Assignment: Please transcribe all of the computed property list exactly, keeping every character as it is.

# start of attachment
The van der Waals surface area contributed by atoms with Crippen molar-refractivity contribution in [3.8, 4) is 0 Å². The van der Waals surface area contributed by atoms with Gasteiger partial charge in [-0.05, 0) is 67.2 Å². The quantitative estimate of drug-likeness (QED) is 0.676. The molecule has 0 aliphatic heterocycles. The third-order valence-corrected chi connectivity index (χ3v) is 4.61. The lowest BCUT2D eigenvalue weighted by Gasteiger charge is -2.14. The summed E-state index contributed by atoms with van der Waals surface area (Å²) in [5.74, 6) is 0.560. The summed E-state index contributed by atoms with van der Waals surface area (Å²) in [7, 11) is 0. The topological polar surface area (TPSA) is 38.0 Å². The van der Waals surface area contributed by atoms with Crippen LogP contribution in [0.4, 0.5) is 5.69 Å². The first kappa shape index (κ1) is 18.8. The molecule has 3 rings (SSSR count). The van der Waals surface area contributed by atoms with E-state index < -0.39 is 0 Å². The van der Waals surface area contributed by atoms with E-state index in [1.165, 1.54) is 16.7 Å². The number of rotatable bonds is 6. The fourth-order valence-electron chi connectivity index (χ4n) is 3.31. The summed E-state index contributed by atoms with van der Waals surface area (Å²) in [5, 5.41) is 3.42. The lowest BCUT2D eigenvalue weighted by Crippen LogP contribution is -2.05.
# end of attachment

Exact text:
The van der Waals surface area contributed by atoms with Crippen molar-refractivity contribution in [3.8, 4) is 0 Å². The van der Waals surface area contributed by atoms with Gasteiger partial charge in [-0.05, 0) is 67.2 Å². The quantitative estimate of drug-likeness (QED) is 0.676. The molecule has 0 aliphatic heterocycles. The third-order valence-corrected chi connectivity index (χ3v) is 4.61. The lowest BCUT2D eigenvalue weighted by Gasteiger charge is -2.14. The summed E-state index contributed by atoms with van der Waals surface area (Å²) in [5.74, 6) is 0.560. The summed E-state index contributed by atoms with van der Waals surface area (Å²) in [7, 11) is 0. The topological polar surface area (TPSA) is 38.0 Å². The van der Waals surface area contributed by atoms with Crippen LogP contribution in [0.4, 0.5) is 5.69 Å². The first kappa shape index (κ1) is 18.8. The molecule has 3 rings (SSSR count). The van der Waals surface area contributed by atoms with E-state index < -0.39 is 0 Å². The van der Waals surface area contributed by atoms with E-state index in [1.165, 1.54) is 16.7 Å². The number of rotatable bonds is 6. The fourth-order valence-electron chi connectivity index (χ4n) is 3.31. The summed E-state index contributed by atoms with van der Waals surface area (Å²) in [5, 5.41) is 3.42. The lowest BCUT2D eigenvalue weighted by Crippen LogP contribution is -2.05.